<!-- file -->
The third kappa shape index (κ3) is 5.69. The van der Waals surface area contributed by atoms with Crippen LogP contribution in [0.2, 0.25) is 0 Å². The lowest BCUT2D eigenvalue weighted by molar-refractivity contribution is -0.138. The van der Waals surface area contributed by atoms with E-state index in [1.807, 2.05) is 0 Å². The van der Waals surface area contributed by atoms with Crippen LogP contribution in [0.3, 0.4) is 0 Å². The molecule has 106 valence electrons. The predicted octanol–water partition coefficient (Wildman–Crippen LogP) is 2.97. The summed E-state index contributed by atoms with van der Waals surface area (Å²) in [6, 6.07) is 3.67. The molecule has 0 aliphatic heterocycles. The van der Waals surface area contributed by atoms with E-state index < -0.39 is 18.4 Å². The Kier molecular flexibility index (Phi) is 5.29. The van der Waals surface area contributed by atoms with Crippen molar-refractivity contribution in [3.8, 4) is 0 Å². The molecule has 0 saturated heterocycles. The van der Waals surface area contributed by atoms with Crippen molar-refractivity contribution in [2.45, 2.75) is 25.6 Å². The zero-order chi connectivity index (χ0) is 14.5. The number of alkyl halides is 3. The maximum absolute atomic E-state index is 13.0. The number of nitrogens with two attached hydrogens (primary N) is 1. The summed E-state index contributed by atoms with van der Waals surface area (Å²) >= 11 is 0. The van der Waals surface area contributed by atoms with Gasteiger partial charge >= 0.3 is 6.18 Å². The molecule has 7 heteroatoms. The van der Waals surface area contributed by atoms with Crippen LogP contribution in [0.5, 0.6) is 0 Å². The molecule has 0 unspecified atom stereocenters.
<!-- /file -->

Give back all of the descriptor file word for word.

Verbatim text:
The third kappa shape index (κ3) is 5.69. The van der Waals surface area contributed by atoms with Crippen LogP contribution in [0.2, 0.25) is 0 Å². The lowest BCUT2D eigenvalue weighted by molar-refractivity contribution is -0.138. The van der Waals surface area contributed by atoms with E-state index in [1.807, 2.05) is 0 Å². The van der Waals surface area contributed by atoms with Crippen LogP contribution in [0.3, 0.4) is 0 Å². The molecule has 106 valence electrons. The predicted octanol–water partition coefficient (Wildman–Crippen LogP) is 2.97. The summed E-state index contributed by atoms with van der Waals surface area (Å²) in [6, 6.07) is 3.67. The molecule has 0 aliphatic heterocycles. The van der Waals surface area contributed by atoms with E-state index < -0.39 is 18.4 Å². The Kier molecular flexibility index (Phi) is 5.29. The van der Waals surface area contributed by atoms with Crippen molar-refractivity contribution in [3.8, 4) is 0 Å². The molecule has 0 saturated heterocycles. The van der Waals surface area contributed by atoms with Crippen molar-refractivity contribution in [2.45, 2.75) is 25.6 Å². The zero-order chi connectivity index (χ0) is 14.5. The number of alkyl halides is 3. The maximum absolute atomic E-state index is 13.0. The number of nitrogens with two attached hydrogens (primary N) is 1. The summed E-state index contributed by atoms with van der Waals surface area (Å²) >= 11 is 0. The van der Waals surface area contributed by atoms with Gasteiger partial charge >= 0.3 is 6.18 Å². The molecule has 7 heteroatoms. The van der Waals surface area contributed by atoms with Crippen LogP contribution in [0.5, 0.6) is 0 Å². The molecule has 0 unspecified atom stereocenters.